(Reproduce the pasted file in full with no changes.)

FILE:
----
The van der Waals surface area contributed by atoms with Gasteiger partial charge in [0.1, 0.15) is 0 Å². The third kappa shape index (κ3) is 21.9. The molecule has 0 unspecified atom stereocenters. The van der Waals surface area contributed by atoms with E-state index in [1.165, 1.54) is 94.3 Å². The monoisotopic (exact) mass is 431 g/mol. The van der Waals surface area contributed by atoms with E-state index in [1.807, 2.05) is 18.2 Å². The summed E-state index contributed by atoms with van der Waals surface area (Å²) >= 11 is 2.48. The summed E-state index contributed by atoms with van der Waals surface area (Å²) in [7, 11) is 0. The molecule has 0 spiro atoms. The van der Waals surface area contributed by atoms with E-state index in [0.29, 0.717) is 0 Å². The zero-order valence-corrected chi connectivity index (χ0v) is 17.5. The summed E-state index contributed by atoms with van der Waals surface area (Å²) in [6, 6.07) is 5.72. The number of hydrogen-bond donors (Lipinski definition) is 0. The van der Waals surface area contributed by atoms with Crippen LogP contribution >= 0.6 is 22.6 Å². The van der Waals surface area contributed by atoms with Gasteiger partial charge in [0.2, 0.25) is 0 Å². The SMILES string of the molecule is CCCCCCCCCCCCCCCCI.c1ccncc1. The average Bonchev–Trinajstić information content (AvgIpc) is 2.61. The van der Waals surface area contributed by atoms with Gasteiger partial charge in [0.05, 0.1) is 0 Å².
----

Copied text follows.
The van der Waals surface area contributed by atoms with Gasteiger partial charge in [0.1, 0.15) is 0 Å². The third kappa shape index (κ3) is 21.9. The molecule has 0 unspecified atom stereocenters. The van der Waals surface area contributed by atoms with E-state index in [1.165, 1.54) is 94.3 Å². The monoisotopic (exact) mass is 431 g/mol. The van der Waals surface area contributed by atoms with E-state index in [1.807, 2.05) is 18.2 Å². The summed E-state index contributed by atoms with van der Waals surface area (Å²) >= 11 is 2.48. The summed E-state index contributed by atoms with van der Waals surface area (Å²) in [7, 11) is 0. The molecule has 0 spiro atoms. The van der Waals surface area contributed by atoms with E-state index in [0.29, 0.717) is 0 Å². The zero-order valence-corrected chi connectivity index (χ0v) is 17.5. The summed E-state index contributed by atoms with van der Waals surface area (Å²) in [6, 6.07) is 5.72. The number of hydrogen-bond donors (Lipinski definition) is 0. The van der Waals surface area contributed by atoms with Crippen LogP contribution >= 0.6 is 22.6 Å². The van der Waals surface area contributed by atoms with Gasteiger partial charge in [0.2, 0.25) is 0 Å². The SMILES string of the molecule is CCCCCCCCCCCCCCCCI.c1ccncc1. The average Bonchev–Trinajstić information content (AvgIpc) is 2.61. The van der Waals surface area contributed by atoms with Gasteiger partial charge in [0.05, 0.1) is 0 Å².